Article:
Mailbox Monday is my favorite meme. Hosted by Marcia on her blog, The Printed Page, following this weekly post has been known to lead to mail carriers with bulging discs and the purchase of floor jacks to hold up those towering stacks of books.
Now that you've been properly warned, I hope you'll join with us whether it's just to take a look at the books others are receiving or if it's to share your own booty with the rest of us.
All you have to do is click on that redhead to the left to be taken right to the heart of the action. Thanks, Marcia!
This past week, I sent 5 books to new Paperback Swap (PBS) foster homes and received 4 books. The four I received were all mailed to me from places with P's in their names. Here's the scoop:
- The Yellow-Lighted Bookshop by Lewis Buzbee (PBS). "Buzbee is a book lover. When he describes walking into a bookstore, feasting his eyes on the walls lined with stock, gravitating to the tables stacked with new issues and then discovering some volume so irresistibly beautiful he just has to buy it, you realize that he just doesn't love books, he's besotted. Buzbee tells the story of his lifelong obsession, from his elementary school Weekly Reader orders to his first jobs clerking in bookstores and his short career as a publisher's rep. Woven into these personal essays is a tangential discourse on the history of bookmaking and bookselling, from the ancient Romans and Chinese to the modern era. He describes the scriptoriums in Roman bookshops where the wealthy could order a book copied, the stacks of unbound quires a customer would have chosen from in a 15th-century bookshop (proto-paperbacks) and everything one would want to know about the modern business of bookselling, from ISBNs to remainders."
- Buried Strangers by Leighton Gage (The Poisoned Pen). I enjoyed the first book in this series so much that I just had to grab the second! "In the jungle on the outskirts of São Paulo, Mario Silva and his team find hundreds of unknown corpses, often buried in family groups, and they learn that many would-be travelers to North America who used a local tourist agency have never reached their destinations. The motive for these murders is completely contemporary and completely appalling."
- Gunshot Road: An Emily Tempest Investigation by Adrian Hyland (The Poisoned Pen). I enjoyed the first book about Emily (Moonlight Downs) so much that I was thrilled to see that the second one was available! "Crisp, colorful prose distinguishes the outstanding second Emily Tempest investigation set in the Australian Outback from Ned Kelly Award–winner Hyland. Tempest, a half-Aboriginal, half-white police officer, clashes with her superior in the official inquiry into the murder of prospector Albert Ozolins. She doesn't think eccentric John Vincent Petherbridge (aka Wireless) struck Ozolins a fatal blow to the throat with a geological hammer, despite Wireless's admitting he argued with the victim about Xeno's Paradox shortly beforehand. Instead, Emily suspects that the scientist's research into the snowball Earth theory, the hypothesis that the earth's surface may once have been entirely frozen over, may have given someone a motive to kill. Hyland doesn't spare his independent heroine some rough knocks. Readers who like their mysteries in exotic locales will hope this series has a long run."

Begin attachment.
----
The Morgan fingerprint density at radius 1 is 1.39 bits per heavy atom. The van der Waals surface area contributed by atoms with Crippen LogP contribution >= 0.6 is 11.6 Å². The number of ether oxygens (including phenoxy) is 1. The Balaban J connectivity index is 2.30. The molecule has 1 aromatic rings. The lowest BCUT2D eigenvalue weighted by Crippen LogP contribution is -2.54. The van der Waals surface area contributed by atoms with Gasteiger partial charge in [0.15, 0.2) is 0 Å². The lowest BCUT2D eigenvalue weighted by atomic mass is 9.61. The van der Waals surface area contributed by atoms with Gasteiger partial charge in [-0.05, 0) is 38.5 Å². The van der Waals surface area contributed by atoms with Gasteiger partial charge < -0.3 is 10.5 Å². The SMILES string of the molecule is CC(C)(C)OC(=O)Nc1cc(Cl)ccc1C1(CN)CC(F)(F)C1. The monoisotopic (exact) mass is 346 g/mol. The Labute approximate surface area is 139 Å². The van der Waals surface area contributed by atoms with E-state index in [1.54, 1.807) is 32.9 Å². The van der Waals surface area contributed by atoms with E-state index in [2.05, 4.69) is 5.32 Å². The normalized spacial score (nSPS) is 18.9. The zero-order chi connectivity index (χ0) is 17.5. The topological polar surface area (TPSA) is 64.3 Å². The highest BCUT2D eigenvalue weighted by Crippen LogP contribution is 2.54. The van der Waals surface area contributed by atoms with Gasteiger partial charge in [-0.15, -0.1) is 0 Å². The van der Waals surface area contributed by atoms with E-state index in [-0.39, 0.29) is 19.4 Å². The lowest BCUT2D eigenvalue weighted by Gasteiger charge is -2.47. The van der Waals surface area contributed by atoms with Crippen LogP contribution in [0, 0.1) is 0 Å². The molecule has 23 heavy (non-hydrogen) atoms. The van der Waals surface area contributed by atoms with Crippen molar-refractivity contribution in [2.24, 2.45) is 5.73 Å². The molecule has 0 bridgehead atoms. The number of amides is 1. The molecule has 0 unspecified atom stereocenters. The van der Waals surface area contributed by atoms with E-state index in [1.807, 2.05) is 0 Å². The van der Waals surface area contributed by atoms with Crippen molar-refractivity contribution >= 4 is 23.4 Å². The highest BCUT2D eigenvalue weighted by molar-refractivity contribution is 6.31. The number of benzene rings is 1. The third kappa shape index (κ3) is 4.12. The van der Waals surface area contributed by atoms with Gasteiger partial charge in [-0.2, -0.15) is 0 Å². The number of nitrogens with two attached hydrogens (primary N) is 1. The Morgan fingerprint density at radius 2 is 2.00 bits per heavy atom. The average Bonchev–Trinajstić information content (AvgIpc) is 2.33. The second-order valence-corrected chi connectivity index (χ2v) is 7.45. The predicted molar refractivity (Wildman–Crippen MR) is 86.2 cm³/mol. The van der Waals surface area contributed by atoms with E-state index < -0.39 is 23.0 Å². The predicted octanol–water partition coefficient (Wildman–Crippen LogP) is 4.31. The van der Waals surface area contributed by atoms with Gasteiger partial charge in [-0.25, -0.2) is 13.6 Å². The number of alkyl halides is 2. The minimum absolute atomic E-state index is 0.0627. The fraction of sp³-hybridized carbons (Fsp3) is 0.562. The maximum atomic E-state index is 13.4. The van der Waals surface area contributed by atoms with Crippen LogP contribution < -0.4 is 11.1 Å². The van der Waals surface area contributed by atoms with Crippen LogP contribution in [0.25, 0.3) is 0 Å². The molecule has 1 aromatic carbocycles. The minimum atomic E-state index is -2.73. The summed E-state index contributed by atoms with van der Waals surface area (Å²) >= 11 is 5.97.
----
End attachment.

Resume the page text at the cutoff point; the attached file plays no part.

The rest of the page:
- Quilt As Desired: A Harriet Truman/Loose Threads Mystery by Arlene Sachitano (PBS). "Harriet Truman returns to Foggy Point thinking she’s just going to see to her aunt Beth’s customers while the lady takes a European cruise. Instead, she discovers she now owns both business and house, whether she wanted to or not. Still, she’s stuck until Aunt Beth comes home, and she does enjoy being a part of creating beautiful quilts. But then Avanell Jalbert, her aunt’s best friend, is murdered on the same night someone breaks into Harriet’s studio and trashes the place. Something is coming unravelled in Foggy Point, and Harriet is caught in the tangle. The question is, can she figure out what’s going on before she ends up dead herself."